Has this historic term -- 'fundamentalist' -- outlived its usefulness as journalistic lingo?

Believers who perpetuate the prophet Joseph Smith’s polygamy teaching are commonly called “Mormon fundamentalists” in the media, which is, presumably, one reason President Russell Nelson wants to shed the familiar “Mormon” name for The Church of Jesus Christ of Latter-day Saints, which forbids polygamy.

Meanwhile, debate persists over the frequent term “Muslim fundamentalists” for politicized or violent groups more precisely called “Islamists” or hyper-traditionalist “Salafis.”

The Religion Guy is now wondering whether the F-word has become so problematic that the news media should drop it altogether.

I say that because of a July 21 New York Times book review of Amber Scorah’s book “Leaving the Witness,” about her experiences within, and eventual defection from, Jehovah’s Witnesses.

(The Guy has not seen Scorah’s opus, but it’s hard to imagine it outclasses the superb pioneering Witnesses memoir “Visions of Glory” by the late Barbara Grizzuti Harrison, which goes unmentioned in the Times. While Scorah has left God behind, dropout Harrison turned Catholic.)

Reviewer C. E. Morgan, who teaches creative writing in Harvard Divinity School’s ministry program, repeatedly calls the Witnesses “fundamentalists,” which — historically speaking — is a religious category mistake of the first order.

Thus the question arises: If teachers at Ivy League theology schools, and copy editors at the nation’s most influential newspaper, don’t know what “fundamentalism” is (even as defined in the Associated Press Stylebook), maybe it’s time for the media to banish the word.


To over-simplify complex terrain, Witnesses believe traditional Christianity is grievously mistaken and God’s unique channel of truth is self-taught 19th Century Bible student Charles Taze Russell, attorney Joseph Rutherford and their successors who’ve led this tightly authoritarian organization.

By contrast, actual fundamentalism is a term used in church history, referring to a loose collection of Protestant writers and thinkers who champion what they regard as Christianity’s authentic teachings across the ages, in a struggle against theological “modernism” that began in the World War One period.

Witnesses are, yes, somewhat “fundamentalistic” in their Bible literalism, wariness toward modern secular thought and evangelistic zeal, but extremely so. Though both groups emphasize the End Times, the substance is quite different. No Protestants follow the Witnesses’ totalistic, self-contained existence, or their unique teachings and practices.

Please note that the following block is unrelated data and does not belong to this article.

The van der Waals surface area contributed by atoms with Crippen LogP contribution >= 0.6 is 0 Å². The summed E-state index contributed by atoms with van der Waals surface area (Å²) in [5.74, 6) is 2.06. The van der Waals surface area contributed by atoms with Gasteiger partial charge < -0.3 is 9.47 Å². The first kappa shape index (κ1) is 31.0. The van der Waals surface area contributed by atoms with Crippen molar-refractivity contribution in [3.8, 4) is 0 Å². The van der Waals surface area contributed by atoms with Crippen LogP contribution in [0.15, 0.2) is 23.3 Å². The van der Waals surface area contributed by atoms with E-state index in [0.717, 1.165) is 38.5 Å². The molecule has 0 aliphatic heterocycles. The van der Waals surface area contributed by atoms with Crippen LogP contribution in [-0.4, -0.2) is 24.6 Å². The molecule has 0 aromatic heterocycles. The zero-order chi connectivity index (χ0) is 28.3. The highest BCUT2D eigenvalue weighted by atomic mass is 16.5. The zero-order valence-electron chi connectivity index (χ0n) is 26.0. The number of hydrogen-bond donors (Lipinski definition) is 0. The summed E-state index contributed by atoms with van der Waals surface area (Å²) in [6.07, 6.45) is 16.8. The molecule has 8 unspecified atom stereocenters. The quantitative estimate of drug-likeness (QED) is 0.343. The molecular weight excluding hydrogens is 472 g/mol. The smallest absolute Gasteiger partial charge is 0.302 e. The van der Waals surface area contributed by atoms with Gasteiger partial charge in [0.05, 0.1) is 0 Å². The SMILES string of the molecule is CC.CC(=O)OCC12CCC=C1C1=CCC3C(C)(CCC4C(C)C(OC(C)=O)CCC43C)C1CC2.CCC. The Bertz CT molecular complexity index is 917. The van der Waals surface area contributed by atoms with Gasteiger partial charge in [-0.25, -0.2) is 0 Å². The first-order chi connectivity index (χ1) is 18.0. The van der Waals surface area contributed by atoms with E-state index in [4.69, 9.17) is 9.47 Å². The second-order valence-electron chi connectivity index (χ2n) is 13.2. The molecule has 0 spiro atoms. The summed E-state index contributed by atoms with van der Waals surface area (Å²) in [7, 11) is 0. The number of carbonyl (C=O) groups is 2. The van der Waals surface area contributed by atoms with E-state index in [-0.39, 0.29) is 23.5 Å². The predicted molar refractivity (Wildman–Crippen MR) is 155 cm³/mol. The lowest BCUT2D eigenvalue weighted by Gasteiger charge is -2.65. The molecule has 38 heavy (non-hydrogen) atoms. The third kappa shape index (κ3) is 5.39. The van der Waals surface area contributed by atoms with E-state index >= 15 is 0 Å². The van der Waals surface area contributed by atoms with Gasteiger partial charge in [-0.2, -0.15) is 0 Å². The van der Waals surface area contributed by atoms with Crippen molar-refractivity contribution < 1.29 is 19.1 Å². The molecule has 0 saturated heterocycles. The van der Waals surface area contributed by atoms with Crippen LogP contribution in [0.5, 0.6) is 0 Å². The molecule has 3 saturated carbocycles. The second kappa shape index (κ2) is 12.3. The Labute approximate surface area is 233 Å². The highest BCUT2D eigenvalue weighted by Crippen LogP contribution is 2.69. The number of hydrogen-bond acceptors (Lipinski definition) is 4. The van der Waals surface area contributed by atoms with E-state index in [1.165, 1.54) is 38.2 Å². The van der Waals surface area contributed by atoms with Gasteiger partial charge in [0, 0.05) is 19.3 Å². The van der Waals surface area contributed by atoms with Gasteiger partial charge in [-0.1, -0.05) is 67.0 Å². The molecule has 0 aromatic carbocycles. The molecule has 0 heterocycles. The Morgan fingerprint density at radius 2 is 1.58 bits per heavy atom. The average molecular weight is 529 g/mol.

By the standard definition, fundamentalism is a militant biblical movement of churches that draw a line of religious separation over against other Protestants, not only liberals but “evangelicals” of the Billy Graham stripe, Pentecostals and Charismatics.

Fundamentalism long been a slur in mainline culture. This is evident in the Times review, where fundamentalists and Witnesses are lumped together as, among other things, juvenile, psychologically stunted, strident, irrational, lacking in common sense, fearful and absurd. We’re told these folks construct meaning around the “supernatural” (what religion doesn’t?) and grant the Bible ultimate authority (what Protestants don’t?).

The label is tricky enough that The Associated Press Stylebook (in words presumably crafted by beat patriarch George Cornell) says “in general, do not use fundamentalist unless a group applies the word to itself.”

The Guy suggests asking the sort of groups that have such roots historically whether they embrace the word themselves and whether it's too pejorative, or too misunderstood, for media and cultural use. Start with what was the Independent Fundamental Churches of America, founded in 1930. Ask new Executive Director Richard Bargas (616–531-1840) whether that’s why this association of some 1,000 congregations renamed itself “IFCA International” in 1997.

Other sources:

John MacArthur of California’s Grace Community Church in Sun Valley, California (switchboard 434–582-2000), who is also president of The Master’s College and Seminary. He withdrew from personal membership in IFCA in 2017 over doctrinal differences.

Liberty University founder Jerry Falwell proudly embraced the fundamentalist label, but his school apparently avoids the term today. Ask President Jerry Falwell Jr. (switchboard 434–582-2000).

How does Moody Bible Institute define itself nowadays? Ask Mark Jobe (800-DLMOODY), installed as president this year while remaining senior pastor of New Life Community Church.

John Wilkerson, pastor of the First Baptist Church of Hammond, Indiana, (219 – 228-2875, pastor@fbchammond.com), also the chancellor of its related Hyles-Anderson College.

Of course there’s Bob Jones University, whose president since 2014, Steve Pettit, is the first non-Jones to lead the school (public relations office 864–241-1634, switchboard 864-242-5100). Its online history does not use the F-word and under Pettit the school even sought the respectability of regional accreditation, gaining it in 2017.

Or since it’s summertime, you could tap Donald Lough Jr., executive director of Word of Life (518–494-6000), which operates a resort, youth camps and a Bible institute out of Schroon Lake, New York.

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